Monday, August 20, 2012

"With Six You Get..."

(Photo credit: Turner Classic Movies)

I had the annual follow up appointment on Friday, August 10 at MCV. When the pre-transplant coordinator saw me sitting in the waiting area, she asked, "Why are you here?" I told her I was there for the annual oil change and tire rotation.

The appointment is the final round of check-ins and exams for now. Six months from now is blood work and check up with regular oncologist and that is it. No scan, bone marrow biopsy or pulmonary function test until a year from now.

Between now and then, I will be going through a regimen of childhood vaccinations. During my appointment, I received 6 vaccinations for Tdap ( Tetanus, Diptheria, Pertussis), Haemophilus Influenzae Type b, Hepatitis B, Meningococal and Polio.

When I asked why the protocol had changed regarding vaccinations for autologous patients,  I received the following answer (and I paraphrase): The stem cell transplant protocol has only been utilized for 30 years. Therefore, as new data is collected, protocols change. In the past, survival rates for the procedure were lower than they are now. As a result, patients were rarely (if ever) at risk for contracting any of the ailments that childhood vaccinations are intended to prevent. Since polio, whooping cough, measles, mumps, etc. still exist in the world due to several reasons, those with immune systems that were severely compromised need to be protected from them. As I said to the doctor, "It would stink to die from cancer, but even more to die from meningitis after you were cured of cancer."

So, there are more vaccinations to receive down the road, but it's OK by me.

RE: The Carolina boys, Bo and Hunter; they are doing well. Bo had his most recent round of testing last week and he remains cancer free. Hunter has his coming up, but in Facebook pictures that his mother posts, he looks great!

I have to share this comment from Bo. His mother sent it to me last week. "Bo said to the lady at registration, 'Sometimes I’m glad I got cancer because I got to meet some really awesome people because of it'.  Made me proud and sad at the same time." 

Well done, Mr. Baker.

Saturday, August 4, 2012

It's A Wrap

(Photo credit: "Stripes" / Columbia Pictures / 1981)

This round of testing is all done. Visit with the doctor is also done. One thing remaining is the annual oil change and tire rotation at MCV (the official designation is an annual checkup, but how boring is that?).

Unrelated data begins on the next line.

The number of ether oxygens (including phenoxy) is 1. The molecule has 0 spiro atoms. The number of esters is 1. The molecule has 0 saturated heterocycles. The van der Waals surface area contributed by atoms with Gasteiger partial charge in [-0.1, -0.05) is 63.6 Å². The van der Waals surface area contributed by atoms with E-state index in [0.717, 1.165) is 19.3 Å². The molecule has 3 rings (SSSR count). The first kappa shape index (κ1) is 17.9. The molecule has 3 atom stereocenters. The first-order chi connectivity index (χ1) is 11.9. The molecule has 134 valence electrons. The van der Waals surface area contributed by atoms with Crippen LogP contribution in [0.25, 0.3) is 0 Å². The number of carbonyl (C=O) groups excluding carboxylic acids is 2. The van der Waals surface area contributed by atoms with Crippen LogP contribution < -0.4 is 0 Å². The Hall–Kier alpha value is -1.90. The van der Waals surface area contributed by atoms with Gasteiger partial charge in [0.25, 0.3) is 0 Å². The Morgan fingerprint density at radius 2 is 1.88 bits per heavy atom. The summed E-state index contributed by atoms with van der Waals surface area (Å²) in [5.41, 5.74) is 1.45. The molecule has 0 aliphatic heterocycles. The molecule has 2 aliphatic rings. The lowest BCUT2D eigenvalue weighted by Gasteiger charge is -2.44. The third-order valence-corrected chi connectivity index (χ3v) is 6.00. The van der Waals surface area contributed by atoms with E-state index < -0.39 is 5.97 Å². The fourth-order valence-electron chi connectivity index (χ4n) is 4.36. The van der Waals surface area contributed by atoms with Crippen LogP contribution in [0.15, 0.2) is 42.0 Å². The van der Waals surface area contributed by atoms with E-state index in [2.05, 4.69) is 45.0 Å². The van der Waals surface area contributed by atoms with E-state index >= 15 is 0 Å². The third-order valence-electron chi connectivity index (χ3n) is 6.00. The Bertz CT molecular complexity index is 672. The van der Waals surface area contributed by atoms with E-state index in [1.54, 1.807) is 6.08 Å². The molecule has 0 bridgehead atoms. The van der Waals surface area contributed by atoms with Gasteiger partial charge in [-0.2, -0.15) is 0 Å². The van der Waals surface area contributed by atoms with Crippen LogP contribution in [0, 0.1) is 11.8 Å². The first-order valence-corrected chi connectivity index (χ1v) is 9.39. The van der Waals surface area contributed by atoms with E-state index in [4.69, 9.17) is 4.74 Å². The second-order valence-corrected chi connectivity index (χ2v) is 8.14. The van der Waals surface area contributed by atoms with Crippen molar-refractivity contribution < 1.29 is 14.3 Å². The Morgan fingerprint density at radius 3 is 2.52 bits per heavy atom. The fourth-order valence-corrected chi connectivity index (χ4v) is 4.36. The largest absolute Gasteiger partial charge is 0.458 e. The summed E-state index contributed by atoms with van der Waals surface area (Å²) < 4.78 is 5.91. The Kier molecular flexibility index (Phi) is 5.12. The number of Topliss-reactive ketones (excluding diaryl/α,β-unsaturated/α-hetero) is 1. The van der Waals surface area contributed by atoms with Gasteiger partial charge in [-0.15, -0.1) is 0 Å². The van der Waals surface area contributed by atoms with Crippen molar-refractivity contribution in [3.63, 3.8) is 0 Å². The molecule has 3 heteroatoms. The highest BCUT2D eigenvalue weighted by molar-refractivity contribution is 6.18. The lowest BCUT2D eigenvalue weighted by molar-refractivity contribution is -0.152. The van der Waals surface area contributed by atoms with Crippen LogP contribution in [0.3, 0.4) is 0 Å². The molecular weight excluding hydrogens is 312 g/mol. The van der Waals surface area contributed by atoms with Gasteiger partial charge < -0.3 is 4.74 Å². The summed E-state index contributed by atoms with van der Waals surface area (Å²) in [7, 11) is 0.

One thing the folks at MCV did tell me in advance of my appointment is that they have changed their protocol and I will now have to get all of my immunization shots again (i.e. mumps, polio, etc.). Not what I envision when they talk about "second childhood," but anything for an excuse to misbehave some more. I suspect I understand the reasoning behind the change in protocol, but will confirm after I meet with them next Friday.

RE: Bone marrow biopsy this time. I actually got to experience the process twice. The first attempt was unsuccessful due to the fact that the point of access had to be shifted. Reason is that if the same point is accessed, then the sample accessed may not be "old timber" bone marrow, but rather "new growth" bone marrow that regrew after the last sample was retrieved. It is important to collect a sample that has a history of containing cancer vs. a newer growth sample that was never affected. In changing the access point, there was more discomfort as there was more tissue to move through. The kind person performing the procedure made the call to discontinue the procedure and reschedule me to have the procedure done via an X-ray guided process. When I asked why she didn't try the other side, she responded, "I had already put you through enough discomfort, I didn't want to add any more discomfort to your day." Honestly, it wasn't awful. Just some weird discomfort in a weird location.

Second attempt went fine and the doctor performing the biopsy did a great job. I got to meet some more people in the "business." The bone marrow sample he collected was at least 1.5" long and he let me look at it. I consider myself lucky in that I can say I am in a select group of people who have actually seen their bone marrow. I think it is kind of cool to see the "nucleus" of your own body. What others see of me may not be all that, but I do think I have interesting, and very attractive, bone marrow.

The doctor visit was Thursday of this week and the results from all the testing is "all clear." No abnormalities to report. Blood work was all in the normal ranges. Platelets still aren't back to the days before the arrival of the alien, but they probably never will be again. That's the facts, Jack. However, platelet counts can be altered by any number of reasons and not just the history of an alien or the concoctions that kill them.

So that's it for now. Next appointment isn't until February and there will be no more "fun" testing until a year from now.

I just noticed that it was three years ago this very day that I came home from my "summer at the spa." Ain't that just somethin'.

Cool stuff on the horizon for all of us is this. Wonder if they will find any aliens?